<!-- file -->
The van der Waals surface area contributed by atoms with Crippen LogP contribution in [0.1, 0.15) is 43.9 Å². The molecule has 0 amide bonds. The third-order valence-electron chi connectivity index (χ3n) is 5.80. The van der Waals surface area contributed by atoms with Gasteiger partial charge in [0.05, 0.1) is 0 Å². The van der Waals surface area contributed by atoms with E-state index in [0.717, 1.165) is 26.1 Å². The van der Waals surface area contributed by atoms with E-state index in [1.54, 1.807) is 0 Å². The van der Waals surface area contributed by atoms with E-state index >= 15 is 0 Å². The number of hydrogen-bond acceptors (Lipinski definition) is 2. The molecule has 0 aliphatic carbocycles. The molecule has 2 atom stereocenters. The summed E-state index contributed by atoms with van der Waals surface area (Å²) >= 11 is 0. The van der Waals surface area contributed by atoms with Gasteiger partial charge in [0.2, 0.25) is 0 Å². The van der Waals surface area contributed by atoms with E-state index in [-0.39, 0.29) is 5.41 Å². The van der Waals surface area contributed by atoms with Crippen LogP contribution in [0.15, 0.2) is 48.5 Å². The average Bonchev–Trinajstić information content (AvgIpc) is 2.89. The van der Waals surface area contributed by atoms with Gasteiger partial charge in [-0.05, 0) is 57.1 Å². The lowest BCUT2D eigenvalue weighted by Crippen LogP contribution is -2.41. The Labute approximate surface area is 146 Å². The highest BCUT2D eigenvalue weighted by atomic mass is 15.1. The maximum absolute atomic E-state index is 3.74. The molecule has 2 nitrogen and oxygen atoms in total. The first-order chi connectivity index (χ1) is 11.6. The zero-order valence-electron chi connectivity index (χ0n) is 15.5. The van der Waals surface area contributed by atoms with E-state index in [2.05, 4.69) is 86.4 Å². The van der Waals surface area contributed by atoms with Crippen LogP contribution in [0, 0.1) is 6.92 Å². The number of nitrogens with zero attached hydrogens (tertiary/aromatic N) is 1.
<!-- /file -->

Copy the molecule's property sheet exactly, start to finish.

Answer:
The van der Waals surface area contributed by atoms with Crippen LogP contribution in [0.1, 0.15) is 43.9 Å². The molecule has 0 amide bonds. The third-order valence-electron chi connectivity index (χ3n) is 5.80. The van der Waals surface area contributed by atoms with Gasteiger partial charge in [0.05, 0.1) is 0 Å². The van der Waals surface area contributed by atoms with E-state index in [0.717, 1.165) is 26.1 Å². The van der Waals surface area contributed by atoms with E-state index in [1.54, 1.807) is 0 Å². The van der Waals surface area contributed by atoms with E-state index >= 15 is 0 Å². The number of hydrogen-bond acceptors (Lipinski definition) is 2. The molecule has 0 aliphatic carbocycles. The molecule has 2 atom stereocenters. The summed E-state index contributed by atoms with van der Waals surface area (Å²) >= 11 is 0. The van der Waals surface area contributed by atoms with Gasteiger partial charge in [0.2, 0.25) is 0 Å². The van der Waals surface area contributed by atoms with E-state index in [-0.39, 0.29) is 5.41 Å². The van der Waals surface area contributed by atoms with Crippen LogP contribution in [0.15, 0.2) is 48.5 Å². The average Bonchev–Trinajstić information content (AvgIpc) is 2.89. The van der Waals surface area contributed by atoms with Gasteiger partial charge in [-0.05, 0) is 57.1 Å². The lowest BCUT2D eigenvalue weighted by Crippen LogP contribution is -2.41. The Labute approximate surface area is 146 Å². The highest BCUT2D eigenvalue weighted by atomic mass is 15.1. The maximum absolute atomic E-state index is 3.74. The molecule has 2 nitrogen and oxygen atoms in total. The first-order chi connectivity index (χ1) is 11.6. The zero-order valence-electron chi connectivity index (χ0n) is 15.5. The van der Waals surface area contributed by atoms with E-state index in [2.05, 4.69) is 86.4 Å². The van der Waals surface area contributed by atoms with Crippen LogP contribution in [0, 0.1) is 6.92 Å². The number of nitrogens with zero attached hydrogens (tertiary/aromatic N) is 1.